British Airways and Air France said Thursday they will take their Concorde jets out of service later this year, ending more than a quarter century of supersonic commercial travel.
Both airlines blamed falling passenger demand and rising maintenance costs for their decision to ground the needle-nosed jets that epitomized the economic and technological confidence of an earlier era.
The retirement of the service "will be permanent as of October this year," BA spokeswoman Sara John said. The carrier didn't give a date for its last scheduled flight.
Air France, the only other airline to fly Concorde, said its last scheduled flight would be on May 31, and the program would shut down at the end of October.
"It's a sad day in many ways, but we've decided to retire our Concorde fleet in October this year," BA's chief executive, Rod Eddington, told British Broadcasting Corp. radio. "If you're laying people off and telling people in your business to tighten your belt, senior executives then find it inconsistent to go to the airport and get on Concorde rather than subsonic aircraft."
"This decision is motivated by deteriorating economic results ... observed over the past months and which accelerated since the beginning of the year," Air France said in a statement.
Eddington said the decision to retire Concorde after 27 years of commercial service was not connected to possible safety fears arising from a crash outside Paris that killed 113 people in 2000.
"We have complete safety at Concorde, complete confidence in its ability to fly safely," he said.
On July 25, 2000, an Air France jet, spewing flames, crashed into a hotel outside Paris just minutes after takeoff from Charles de Gaulle airport. All 100 passengers, mostly German tourists, were killed along with the nine crew members and four people on the ground.
BA suspended its Concorde service several weeks after the crash. Both airlines reintroduced supersonic flights in November 2001.
Concorde first flew in March 1969 and entered commercial service with British Airways in January 1976. More than 2.5 million passengers have since flown on BA's supersonic jets.
The plane was a commercial failure, partly because no country would permit it to fly over land because of loud engines, and partly because the fuel-guzzling Concorde carries just 100 passengers, making it less economical than a jumbo jet. Only 20 were built, with 12 remaining in service.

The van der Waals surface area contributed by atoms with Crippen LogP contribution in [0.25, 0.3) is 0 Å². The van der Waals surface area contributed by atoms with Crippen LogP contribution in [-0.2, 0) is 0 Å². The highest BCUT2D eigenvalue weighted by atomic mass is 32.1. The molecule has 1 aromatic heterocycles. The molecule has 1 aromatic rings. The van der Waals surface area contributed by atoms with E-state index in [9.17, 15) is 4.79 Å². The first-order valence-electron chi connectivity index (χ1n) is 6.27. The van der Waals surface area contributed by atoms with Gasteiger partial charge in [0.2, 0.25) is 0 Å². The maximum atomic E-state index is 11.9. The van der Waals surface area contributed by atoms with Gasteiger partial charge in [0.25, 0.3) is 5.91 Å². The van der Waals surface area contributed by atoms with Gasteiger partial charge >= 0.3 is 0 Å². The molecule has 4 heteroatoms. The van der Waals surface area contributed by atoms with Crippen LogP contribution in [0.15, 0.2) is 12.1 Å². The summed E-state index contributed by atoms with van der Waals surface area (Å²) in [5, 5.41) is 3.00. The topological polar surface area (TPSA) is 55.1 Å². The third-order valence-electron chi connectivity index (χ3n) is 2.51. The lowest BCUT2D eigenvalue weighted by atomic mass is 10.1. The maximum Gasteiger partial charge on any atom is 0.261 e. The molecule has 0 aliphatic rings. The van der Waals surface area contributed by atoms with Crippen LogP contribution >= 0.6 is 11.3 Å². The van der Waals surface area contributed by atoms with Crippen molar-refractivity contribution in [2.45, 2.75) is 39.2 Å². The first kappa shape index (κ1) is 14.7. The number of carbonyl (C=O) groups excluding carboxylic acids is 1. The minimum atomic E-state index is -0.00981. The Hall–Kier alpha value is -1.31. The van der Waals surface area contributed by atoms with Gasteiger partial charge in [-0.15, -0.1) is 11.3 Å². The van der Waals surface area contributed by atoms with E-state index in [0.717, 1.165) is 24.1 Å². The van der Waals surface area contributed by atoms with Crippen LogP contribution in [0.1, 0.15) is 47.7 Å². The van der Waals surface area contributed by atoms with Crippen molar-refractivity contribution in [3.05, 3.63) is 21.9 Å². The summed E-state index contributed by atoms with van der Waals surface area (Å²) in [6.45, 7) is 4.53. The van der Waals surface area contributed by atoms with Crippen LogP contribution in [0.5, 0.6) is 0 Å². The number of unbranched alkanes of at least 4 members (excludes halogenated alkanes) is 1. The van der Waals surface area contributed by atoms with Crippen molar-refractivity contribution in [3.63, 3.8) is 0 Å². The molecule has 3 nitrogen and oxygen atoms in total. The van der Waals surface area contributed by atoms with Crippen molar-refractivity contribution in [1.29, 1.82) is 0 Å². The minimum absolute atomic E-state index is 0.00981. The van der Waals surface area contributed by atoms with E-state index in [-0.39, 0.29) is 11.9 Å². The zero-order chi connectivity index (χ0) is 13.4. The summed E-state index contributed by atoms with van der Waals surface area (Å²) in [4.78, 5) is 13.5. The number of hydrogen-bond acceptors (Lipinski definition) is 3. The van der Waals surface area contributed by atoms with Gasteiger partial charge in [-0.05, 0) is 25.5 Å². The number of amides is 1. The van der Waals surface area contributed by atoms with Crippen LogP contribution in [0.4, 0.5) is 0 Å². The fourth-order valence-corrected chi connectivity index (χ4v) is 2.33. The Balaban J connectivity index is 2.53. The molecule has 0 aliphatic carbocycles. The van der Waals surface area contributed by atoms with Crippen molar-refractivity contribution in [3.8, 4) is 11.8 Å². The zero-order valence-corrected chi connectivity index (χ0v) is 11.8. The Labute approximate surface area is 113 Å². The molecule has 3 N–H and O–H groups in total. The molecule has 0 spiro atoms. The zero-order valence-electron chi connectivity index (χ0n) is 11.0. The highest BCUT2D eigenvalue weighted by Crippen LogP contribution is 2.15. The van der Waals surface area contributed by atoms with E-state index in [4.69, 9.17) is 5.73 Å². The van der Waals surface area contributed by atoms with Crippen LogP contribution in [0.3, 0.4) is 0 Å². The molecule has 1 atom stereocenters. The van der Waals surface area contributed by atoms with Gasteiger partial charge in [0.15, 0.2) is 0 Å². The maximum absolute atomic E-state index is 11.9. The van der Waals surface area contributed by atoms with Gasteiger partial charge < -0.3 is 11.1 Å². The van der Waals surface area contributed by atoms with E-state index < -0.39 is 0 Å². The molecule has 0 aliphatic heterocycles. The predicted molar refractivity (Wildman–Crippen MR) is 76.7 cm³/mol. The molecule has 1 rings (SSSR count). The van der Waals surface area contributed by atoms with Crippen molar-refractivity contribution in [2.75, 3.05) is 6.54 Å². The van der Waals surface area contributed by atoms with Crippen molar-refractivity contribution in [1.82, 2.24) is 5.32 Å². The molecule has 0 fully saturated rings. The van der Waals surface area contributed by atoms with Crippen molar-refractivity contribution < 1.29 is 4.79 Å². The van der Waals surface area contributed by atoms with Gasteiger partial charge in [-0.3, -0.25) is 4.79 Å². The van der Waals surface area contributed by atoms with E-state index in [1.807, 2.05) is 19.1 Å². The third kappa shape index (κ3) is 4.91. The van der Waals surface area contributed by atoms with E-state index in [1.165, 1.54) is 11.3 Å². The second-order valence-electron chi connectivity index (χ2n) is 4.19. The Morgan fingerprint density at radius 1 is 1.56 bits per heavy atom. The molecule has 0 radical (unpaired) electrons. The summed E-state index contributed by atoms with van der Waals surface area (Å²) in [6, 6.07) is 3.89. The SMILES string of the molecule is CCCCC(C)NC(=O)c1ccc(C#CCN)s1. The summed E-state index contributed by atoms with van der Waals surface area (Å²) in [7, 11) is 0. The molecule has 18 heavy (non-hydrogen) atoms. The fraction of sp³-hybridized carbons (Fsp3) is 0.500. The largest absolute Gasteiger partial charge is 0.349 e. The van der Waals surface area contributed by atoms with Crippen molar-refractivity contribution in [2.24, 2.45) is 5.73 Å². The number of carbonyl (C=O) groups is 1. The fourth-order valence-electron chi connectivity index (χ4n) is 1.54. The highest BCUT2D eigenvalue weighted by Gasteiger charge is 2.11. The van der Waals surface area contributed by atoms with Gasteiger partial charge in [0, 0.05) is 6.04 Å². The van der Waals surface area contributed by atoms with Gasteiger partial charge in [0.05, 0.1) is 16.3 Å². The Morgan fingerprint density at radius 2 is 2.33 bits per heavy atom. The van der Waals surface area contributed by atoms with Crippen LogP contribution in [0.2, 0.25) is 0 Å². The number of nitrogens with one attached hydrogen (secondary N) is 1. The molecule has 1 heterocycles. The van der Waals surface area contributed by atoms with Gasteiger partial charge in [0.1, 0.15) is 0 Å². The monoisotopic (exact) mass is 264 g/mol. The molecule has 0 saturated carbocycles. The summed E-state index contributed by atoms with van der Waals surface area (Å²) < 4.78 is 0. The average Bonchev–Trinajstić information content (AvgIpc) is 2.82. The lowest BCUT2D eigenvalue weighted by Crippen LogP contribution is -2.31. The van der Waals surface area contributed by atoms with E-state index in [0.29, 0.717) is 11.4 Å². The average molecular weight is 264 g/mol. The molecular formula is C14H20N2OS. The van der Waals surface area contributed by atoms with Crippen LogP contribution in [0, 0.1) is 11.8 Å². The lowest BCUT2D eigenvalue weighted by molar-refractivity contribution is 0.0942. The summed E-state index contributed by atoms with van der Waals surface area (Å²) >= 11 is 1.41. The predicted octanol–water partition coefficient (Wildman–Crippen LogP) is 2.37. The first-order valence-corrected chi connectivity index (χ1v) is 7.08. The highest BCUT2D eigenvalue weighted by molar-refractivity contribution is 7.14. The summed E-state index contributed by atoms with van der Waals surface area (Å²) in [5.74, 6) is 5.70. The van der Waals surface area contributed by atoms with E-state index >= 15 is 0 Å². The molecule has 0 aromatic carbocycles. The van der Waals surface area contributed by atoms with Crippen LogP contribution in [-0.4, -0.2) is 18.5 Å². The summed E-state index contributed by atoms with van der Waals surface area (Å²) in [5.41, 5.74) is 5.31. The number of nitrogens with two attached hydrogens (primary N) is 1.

But the delta-winged, needle-nosed plane conferred matchless prestige on British Airways and Air France, drawing celebrities and business people who thought their time was valuable enough to justify fares of more than 6,000 pounds ($8,700) for a round trip across the Atlantic.
The Concorde flies faster than any other commercial aircraft, racing between Europe and New York in under four hours. Its fastest New York-London crossing was completed in just 2 hours, 52 minutes and 59 seconds.
Key events in the history of the Concorde: Nov. 29, 1962: The French and British governments sign agreement to develop prototypes for a supersonic transport aircraft, eventually dubbed Concorde. Aerospatiale of France and the British Aircraft Corporation Ltd. - later known as British Aerospace PLC - sign a similar pact the same day. December 1967: The first test version, Concorde 001, is unveiled by Aerospatiale. March 2, 1969: First test flight from Toulouse to Le Bourget in France. April 9, 1969: British prototype, Concorde 002, makes first test flight. Dec. 3, 1973: The first commercial-production Concorde flies its maiden voyage. Jan. 21, 1976: First Concorde passenger flights: a British Airways Concorde travels from London to Bahrain, while Air France goes from Paris to Rio de Janeiro, Brazil. May 24, 1976: British Airways and Air France launch Concorde service to Washington from London and Paris. Oct. 17, 1977: The U.S. Supreme Court overrules a New York Port Authority ban on Concorde flights in New York area; regular service to and from New York begins later that year. Oct. 8, 1998: A large piece of a Concorde's rudder falls off during a flight from London to New York. The plane lands safely. July 23, 2000: British Airways discloses that cracks had been found in the wings of all seven of its Concorde jets. Air France makes a similar disclosure the following day, having found cracks in four of its six Concordes. July 25, 2000: An Air France Concorde en route to New York crashes outside Paris shortly after takeoff, killing all 109 people on board and four people on the ground. All Air France Concordes are grounded. Aug. 4, 2000: French authorities find strip of metal on runway which did not belong to departing Concorde. Aug. 10, 2000: French says metal strip apparently damaged tire, and debris punctured fuel tank of Concorde, starting fire. Aug. 15, 2000: British Airways suspends Concorde operations after learning that British and French officials intended to revoke the plane's airworthiness certification. Aug. 16, 2000: British authorities say burst tire was primary cause of disaster. Sept. 4, 2000: Metal strip probably came from Continental Airlines plane, French say. Nov. 7, 2001: British Airways and Air France resume Concorde service to New York after reinforcing fuel tanks and installing improved tires. Nov. 5, 2002: Engine failure on Air France Concorde forces rapid descent over Atlantic but plane lands safely in Paris Feb. 27: Air France Concorde loses two pieces of its rudder over Atlantic but lands safely in New York. April 10: Air France, British Airways announce that the Concorde will be grounded at the end of October.
By Michael McDonough